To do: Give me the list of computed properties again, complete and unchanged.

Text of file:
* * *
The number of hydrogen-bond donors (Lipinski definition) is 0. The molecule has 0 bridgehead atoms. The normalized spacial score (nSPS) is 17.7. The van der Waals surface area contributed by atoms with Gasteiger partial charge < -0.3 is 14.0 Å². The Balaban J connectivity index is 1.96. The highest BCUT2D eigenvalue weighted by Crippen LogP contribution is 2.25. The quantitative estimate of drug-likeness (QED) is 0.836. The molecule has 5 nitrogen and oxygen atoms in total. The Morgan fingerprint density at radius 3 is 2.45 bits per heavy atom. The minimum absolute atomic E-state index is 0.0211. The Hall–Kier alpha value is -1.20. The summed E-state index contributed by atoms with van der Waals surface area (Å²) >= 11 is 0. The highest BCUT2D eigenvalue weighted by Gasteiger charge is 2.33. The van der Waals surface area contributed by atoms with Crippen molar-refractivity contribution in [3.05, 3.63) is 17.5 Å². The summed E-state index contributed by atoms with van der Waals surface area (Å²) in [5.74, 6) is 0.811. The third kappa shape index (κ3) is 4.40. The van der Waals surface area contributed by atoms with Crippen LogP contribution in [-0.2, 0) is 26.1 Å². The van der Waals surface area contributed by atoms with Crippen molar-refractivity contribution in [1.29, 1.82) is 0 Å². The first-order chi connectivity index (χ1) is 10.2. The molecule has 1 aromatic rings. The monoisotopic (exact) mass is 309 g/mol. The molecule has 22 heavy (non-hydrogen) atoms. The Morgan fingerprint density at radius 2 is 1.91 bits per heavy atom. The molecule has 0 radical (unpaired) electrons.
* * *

The number of hydrogen-bond donors (Lipinski definition) is 0. The molecule has 0 bridgehead atoms. The normalized spacial score (nSPS) is 17.7. The van der Waals surface area contributed by atoms with Gasteiger partial charge < -0.3 is 14.0 Å². The Balaban J connectivity index is 1.96. The highest BCUT2D eigenvalue weighted by Crippen LogP contribution is 2.25. The quantitative estimate of drug-likeness (QED) is 0.836. The molecule has 5 nitrogen and oxygen atoms in total. The Morgan fingerprint density at radius 3 is 2.45 bits per heavy atom. The minimum absolute atomic E-state index is 0.0211. The Hall–Kier alpha value is -1.20. The summed E-state index contributed by atoms with van der Waals surface area (Å²) >= 11 is 0. The highest BCUT2D eigenvalue weighted by Gasteiger charge is 2.33. The van der Waals surface area contributed by atoms with Crippen molar-refractivity contribution in [3.05, 3.63) is 17.5 Å². The summed E-state index contributed by atoms with van der Waals surface area (Å²) in [5.74, 6) is 0.811. The third kappa shape index (κ3) is 4.40. The van der Waals surface area contributed by atoms with Crippen LogP contribution in [-0.2, 0) is 26.1 Å². The van der Waals surface area contributed by atoms with Crippen molar-refractivity contribution in [1.29, 1.82) is 0 Å². The first-order chi connectivity index (χ1) is 10.2. The molecule has 1 aromatic rings. The monoisotopic (exact) mass is 309 g/mol. The molecule has 22 heavy (non-hydrogen) atoms. The Morgan fingerprint density at radius 2 is 1.91 bits per heavy atom. The molecule has 0 radical (unpaired) electrons.